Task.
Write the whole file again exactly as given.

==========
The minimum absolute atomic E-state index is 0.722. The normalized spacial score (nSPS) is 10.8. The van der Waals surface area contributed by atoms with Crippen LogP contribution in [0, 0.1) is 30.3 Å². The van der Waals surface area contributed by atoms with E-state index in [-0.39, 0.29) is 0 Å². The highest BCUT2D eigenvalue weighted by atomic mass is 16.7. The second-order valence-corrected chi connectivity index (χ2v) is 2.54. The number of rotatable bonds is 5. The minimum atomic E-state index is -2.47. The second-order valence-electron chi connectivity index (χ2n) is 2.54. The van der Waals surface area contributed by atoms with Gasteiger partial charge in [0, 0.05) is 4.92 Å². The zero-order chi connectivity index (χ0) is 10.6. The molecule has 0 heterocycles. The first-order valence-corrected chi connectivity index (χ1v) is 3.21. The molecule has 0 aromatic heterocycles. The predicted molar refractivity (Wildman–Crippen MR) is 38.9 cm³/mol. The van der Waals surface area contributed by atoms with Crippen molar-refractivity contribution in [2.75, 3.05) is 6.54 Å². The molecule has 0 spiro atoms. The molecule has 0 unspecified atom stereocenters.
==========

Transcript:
The minimum absolute atomic E-state index is 0.722. The normalized spacial score (nSPS) is 10.8. The van der Waals surface area contributed by atoms with Crippen LogP contribution in [0, 0.1) is 30.3 Å². The van der Waals surface area contributed by atoms with E-state index in [-0.39, 0.29) is 0 Å². The highest BCUT2D eigenvalue weighted by atomic mass is 16.7. The second-order valence-corrected chi connectivity index (χ2v) is 2.54. The number of rotatable bonds is 5. The minimum atomic E-state index is -2.47. The second-order valence-electron chi connectivity index (χ2n) is 2.54. The van der Waals surface area contributed by atoms with Gasteiger partial charge in [0, 0.05) is 4.92 Å². The zero-order chi connectivity index (χ0) is 10.6. The molecule has 0 heterocycles. The first-order valence-corrected chi connectivity index (χ1v) is 3.21. The molecule has 0 aromatic heterocycles. The predicted molar refractivity (Wildman–Crippen MR) is 38.9 cm³/mol. The van der Waals surface area contributed by atoms with Crippen molar-refractivity contribution in [2.75, 3.05) is 6.54 Å². The molecule has 0 spiro atoms. The molecule has 0 unspecified atom stereocenters.